This badass GOP mayor switched his Texas city to renewable energy because of ‘the facts.’

Georgetown, a Texas a city about 30 miles out of Austin, with a population of around 67,000, is a red city with a mayor who proudly attended Donald Trump's inauguration. In a state dominated by big oil, it’s the last place you’d expect to find a city that’s ran on 100% renewable energy … but it is.

The only other city to run on 100% renewables is in liberal Vermont.

When asked why a red city in a red state is one of the first cities in the U.S. to be powered 100% by renewable energy, his answer is simple: “In Georgetown, we make our decisions based on the facts.”


In an interview with the CBC, he had harsh words for president Trump, who’s been a huge supporter of coal.

“I couldn't disagree with him more on environmental or energy policy,” he said. “He says it's clean coal. There is no such animal as clean coal. If he would invite me to the White House, I could show him the art of the deal when it comes to energy.”

Halifax International Security Forum/Flickr

When Georgetown’s power contract was up in 2012, the city looked at its options and renewable energy was complete no-brainer over oil and gas which prices fluctuate by the day.

“Wind and solar would give us fixed-rate pricing for 25 years. With natural gas, it's only seven years,” Ross said. “So we know, all the way through 2041, what we are going to pay for our electricity, which gives us cost certainty, which minimizes and mitigates volatility in the short-term market.”

“In Texas, it's $2.50 per gallon of gasoline,” he continued. “If I made you an offer that for 25 years I can guarantee you $2.50, would you take it? I would lock in, for sure.”

Georgetown gets its solar power from the 154 megawatt Buckthorn solar plant in West Texas and draws wind power from a farm near Amarillo and two in west Texas.

Ross and his city’s decision to put policy and science before party is refreshing in an era marked by political divisions. “In Georgetown,” he said, “we put silly national partisan politics to the side and we just do what's good for the voters and citizens that put us into office.”

via The Today Show

Michael and Jack McConnell will celebrate their 50th wedding anniversary on September 3rd and it won't only be a big moment for them, it'll be a landmark for the entire gay rights movement.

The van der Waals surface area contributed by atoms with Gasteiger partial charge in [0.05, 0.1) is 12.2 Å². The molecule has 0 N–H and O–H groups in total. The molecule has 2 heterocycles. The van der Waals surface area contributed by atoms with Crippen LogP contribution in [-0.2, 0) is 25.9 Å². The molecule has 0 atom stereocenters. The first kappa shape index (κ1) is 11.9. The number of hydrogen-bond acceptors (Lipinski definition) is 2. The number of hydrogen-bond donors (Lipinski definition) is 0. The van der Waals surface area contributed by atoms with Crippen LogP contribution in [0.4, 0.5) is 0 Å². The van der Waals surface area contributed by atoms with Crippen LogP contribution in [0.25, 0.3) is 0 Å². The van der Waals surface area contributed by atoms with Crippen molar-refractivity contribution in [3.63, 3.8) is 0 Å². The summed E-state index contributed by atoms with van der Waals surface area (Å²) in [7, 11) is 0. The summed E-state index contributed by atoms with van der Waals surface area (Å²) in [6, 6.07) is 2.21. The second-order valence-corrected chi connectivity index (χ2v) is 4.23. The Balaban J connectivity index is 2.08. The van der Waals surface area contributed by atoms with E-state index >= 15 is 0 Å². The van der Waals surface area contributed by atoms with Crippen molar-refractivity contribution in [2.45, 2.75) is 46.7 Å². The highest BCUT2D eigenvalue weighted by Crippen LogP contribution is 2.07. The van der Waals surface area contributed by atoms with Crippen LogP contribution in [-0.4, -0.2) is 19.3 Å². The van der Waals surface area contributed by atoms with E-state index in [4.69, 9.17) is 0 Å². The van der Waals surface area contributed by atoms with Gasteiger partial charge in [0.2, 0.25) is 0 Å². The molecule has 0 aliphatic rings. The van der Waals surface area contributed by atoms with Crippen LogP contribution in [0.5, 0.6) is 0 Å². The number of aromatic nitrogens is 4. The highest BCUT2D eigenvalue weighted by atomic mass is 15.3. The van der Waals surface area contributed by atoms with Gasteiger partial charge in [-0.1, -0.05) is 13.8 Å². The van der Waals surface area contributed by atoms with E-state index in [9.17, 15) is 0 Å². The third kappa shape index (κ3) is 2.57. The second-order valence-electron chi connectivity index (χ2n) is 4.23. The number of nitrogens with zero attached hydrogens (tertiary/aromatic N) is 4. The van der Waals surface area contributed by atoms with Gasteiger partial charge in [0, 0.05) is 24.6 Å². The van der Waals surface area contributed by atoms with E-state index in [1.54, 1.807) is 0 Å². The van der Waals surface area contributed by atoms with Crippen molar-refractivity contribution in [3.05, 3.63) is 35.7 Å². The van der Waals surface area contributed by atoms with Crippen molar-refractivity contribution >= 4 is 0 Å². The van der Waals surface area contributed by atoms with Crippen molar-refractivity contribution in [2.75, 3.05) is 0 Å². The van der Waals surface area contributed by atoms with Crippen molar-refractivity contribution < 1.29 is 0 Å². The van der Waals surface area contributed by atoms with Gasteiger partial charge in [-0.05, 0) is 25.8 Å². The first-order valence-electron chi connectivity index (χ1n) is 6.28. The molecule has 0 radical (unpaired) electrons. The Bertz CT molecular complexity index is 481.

The couple was legally married 32 years before Massachusetts became the first state to legalize same-sex marriage in 2004 and 43 before it became federally legal in 2015.

How did they do it? They outsmarted a system that wasn't prepared to address same-sex marriage.

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via The Today Show

Michael and Jack McConnell will celebrate their 50th wedding anniversary on September 3rd and it won't only be a big moment for them, it'll be a landmark for the entire gay rights movement.

The couple was legally married 32 years before Massachusetts became the first state to legalize same-sex marriage in 2004 and 43 before it became federally legal in 2015.

How did they do it? They outsmarted a system that wasn't prepared to address same-sex marriage.

Keep Reading Show less
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If you've ever donated to a cause but worried that your contribution wasn't really enough to drive real change, you're not alone. As one person, it can be tough to feel like you're making a real difference, especially if you don't have a lot to donate or if times are tough (aka there's a worldwide pandemic going on.)

That's why, for years, the idea of philanthropy felt a little bit like a rich person's thing: if you had millions, you could donate and make change. The rest of us were just tossing pennies into a cup without really doing much.

But that's a problem: the priorities of a wealthy few don't represent the priorities of many, which means that good causes are often left underfunded, leading to a lack of meaningful action.

The thing is: it doesn't have to be like this. We can all make a difference, especially if we pool our money together.

Enter: Giving Circles. These are when groups of people with shared values come together to drive change. They do it by pooling their time and money together, then deciding as a circle where it should go. That way, they can cause a real targeted change in one place quickly in a very people-powered way by giving what they can, whether that's volunteer hours, money, or a mix of both. Best of all, Giving Circles are a social experience — you get to work together as a community to make sure you do the most good you can.

In other words, giving circles are a way to democratize philanthropy, making it more accessible regardless of your age, income, gender, or race.

That's why this year, The Elevate Prize, a nonprofit founded in 2019, is launching a new pop-up "Giving Circle" program so that problem solvers, budding philanthropists, and anyone that wants to do good can come together and drive real impact at a large scale. And you can do it all in just 90 minutes.

All you have to do is join one of the Elevate Giving Circles online. Learn about organizations doing good for the world, then pool your money together, and as a group, direct it where you think that donation could make the most difference.

But that's not all: every single donation made is matched by the Elevate Prize Foundation — basically guaranteeing that you double your impact for good. The theme for the first cycle is education, and Elevate Giving will match up to $75,000 in total donations for each cycle.

Ready to get involved? Elevate Giving experiences start June 26th, so sign up now for your spot to make a difference. There's no minimum fee to join either — so get involved no matter what you have to give. Now that's philanthropy for all.